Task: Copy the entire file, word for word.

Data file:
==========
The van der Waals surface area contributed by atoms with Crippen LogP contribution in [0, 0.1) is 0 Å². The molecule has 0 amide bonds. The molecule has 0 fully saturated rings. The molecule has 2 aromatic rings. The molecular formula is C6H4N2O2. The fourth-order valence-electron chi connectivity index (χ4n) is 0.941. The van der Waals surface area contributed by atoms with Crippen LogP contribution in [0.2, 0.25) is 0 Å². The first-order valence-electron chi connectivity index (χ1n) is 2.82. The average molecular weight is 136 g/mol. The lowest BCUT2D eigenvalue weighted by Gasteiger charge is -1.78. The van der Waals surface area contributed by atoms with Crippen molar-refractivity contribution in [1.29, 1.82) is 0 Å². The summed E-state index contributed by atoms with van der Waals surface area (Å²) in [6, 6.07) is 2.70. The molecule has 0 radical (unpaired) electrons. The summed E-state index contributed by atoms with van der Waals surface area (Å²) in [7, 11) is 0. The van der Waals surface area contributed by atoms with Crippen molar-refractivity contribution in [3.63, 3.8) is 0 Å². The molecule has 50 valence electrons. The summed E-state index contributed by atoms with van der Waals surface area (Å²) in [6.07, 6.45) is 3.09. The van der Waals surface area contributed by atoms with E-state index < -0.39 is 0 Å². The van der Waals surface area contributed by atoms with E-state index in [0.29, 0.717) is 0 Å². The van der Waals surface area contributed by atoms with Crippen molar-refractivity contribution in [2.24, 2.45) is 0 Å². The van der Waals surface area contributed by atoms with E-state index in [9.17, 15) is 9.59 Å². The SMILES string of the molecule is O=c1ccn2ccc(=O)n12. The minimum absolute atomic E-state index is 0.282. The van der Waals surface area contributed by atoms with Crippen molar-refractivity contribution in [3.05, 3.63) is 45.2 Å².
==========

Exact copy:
The van der Waals surface area contributed by atoms with Crippen LogP contribution in [0, 0.1) is 0 Å². The molecule has 0 amide bonds. The molecule has 0 fully saturated rings. The molecule has 2 aromatic rings. The molecular formula is C6H4N2O2. The fourth-order valence-electron chi connectivity index (χ4n) is 0.941. The van der Waals surface area contributed by atoms with Crippen LogP contribution in [0.2, 0.25) is 0 Å². The first-order valence-electron chi connectivity index (χ1n) is 2.82. The average molecular weight is 136 g/mol. The lowest BCUT2D eigenvalue weighted by Gasteiger charge is -1.78. The van der Waals surface area contributed by atoms with Crippen molar-refractivity contribution in [1.29, 1.82) is 0 Å². The summed E-state index contributed by atoms with van der Waals surface area (Å²) in [6, 6.07) is 2.70. The molecule has 0 radical (unpaired) electrons. The summed E-state index contributed by atoms with van der Waals surface area (Å²) in [7, 11) is 0. The van der Waals surface area contributed by atoms with Crippen molar-refractivity contribution in [3.63, 3.8) is 0 Å². The molecule has 50 valence electrons. The summed E-state index contributed by atoms with van der Waals surface area (Å²) in [6.07, 6.45) is 3.09. The van der Waals surface area contributed by atoms with E-state index < -0.39 is 0 Å². The van der Waals surface area contributed by atoms with E-state index in [0.29, 0.717) is 0 Å². The van der Waals surface area contributed by atoms with Crippen molar-refractivity contribution in [2.24, 2.45) is 0 Å². The van der Waals surface area contributed by atoms with E-state index in [9.17, 15) is 9.59 Å². The SMILES string of the molecule is O=c1ccn2ccc(=O)n12. The minimum absolute atomic E-state index is 0.282. The van der Waals surface area contributed by atoms with Crippen molar-refractivity contribution in [3.05, 3.63) is 45.2 Å².